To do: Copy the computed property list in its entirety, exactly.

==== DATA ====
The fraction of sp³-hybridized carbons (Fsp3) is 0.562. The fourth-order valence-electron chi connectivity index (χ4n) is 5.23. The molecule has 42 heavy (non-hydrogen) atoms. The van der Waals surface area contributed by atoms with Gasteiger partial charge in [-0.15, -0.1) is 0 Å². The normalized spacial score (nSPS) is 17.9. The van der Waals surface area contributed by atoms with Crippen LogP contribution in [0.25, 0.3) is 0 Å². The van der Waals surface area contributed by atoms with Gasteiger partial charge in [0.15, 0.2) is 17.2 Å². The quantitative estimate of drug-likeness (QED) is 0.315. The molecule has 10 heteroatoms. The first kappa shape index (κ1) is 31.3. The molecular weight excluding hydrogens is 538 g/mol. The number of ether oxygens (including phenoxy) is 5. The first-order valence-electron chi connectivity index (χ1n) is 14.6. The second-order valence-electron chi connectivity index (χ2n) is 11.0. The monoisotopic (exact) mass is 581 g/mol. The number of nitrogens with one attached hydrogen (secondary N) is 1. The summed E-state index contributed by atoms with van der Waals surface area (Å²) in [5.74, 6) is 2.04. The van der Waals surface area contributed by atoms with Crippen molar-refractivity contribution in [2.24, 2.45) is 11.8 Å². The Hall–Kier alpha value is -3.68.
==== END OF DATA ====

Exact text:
The fraction of sp³-hybridized carbons (Fsp3) is 0.562. The fourth-order valence-electron chi connectivity index (χ4n) is 5.23. The molecule has 42 heavy (non-hydrogen) atoms. The van der Waals surface area contributed by atoms with Gasteiger partial charge in [-0.15, -0.1) is 0 Å². The normalized spacial score (nSPS) is 17.9. The van der Waals surface area contributed by atoms with Crippen LogP contribution in [0.25, 0.3) is 0 Å². The van der Waals surface area contributed by atoms with Gasteiger partial charge in [0.15, 0.2) is 17.2 Å². The quantitative estimate of drug-likeness (QED) is 0.315. The molecule has 10 heteroatoms. The first kappa shape index (κ1) is 31.3. The molecular weight excluding hydrogens is 538 g/mol. The number of ether oxygens (including phenoxy) is 5. The first-order valence-electron chi connectivity index (χ1n) is 14.6. The second-order valence-electron chi connectivity index (χ2n) is 11.0. The monoisotopic (exact) mass is 581 g/mol. The number of nitrogens with one attached hydrogen (secondary N) is 1. The summed E-state index contributed by atoms with van der Waals surface area (Å²) in [5.74, 6) is 2.04. The van der Waals surface area contributed by atoms with Crippen molar-refractivity contribution in [2.24, 2.45) is 11.8 Å². The Hall–Kier alpha value is -3.68.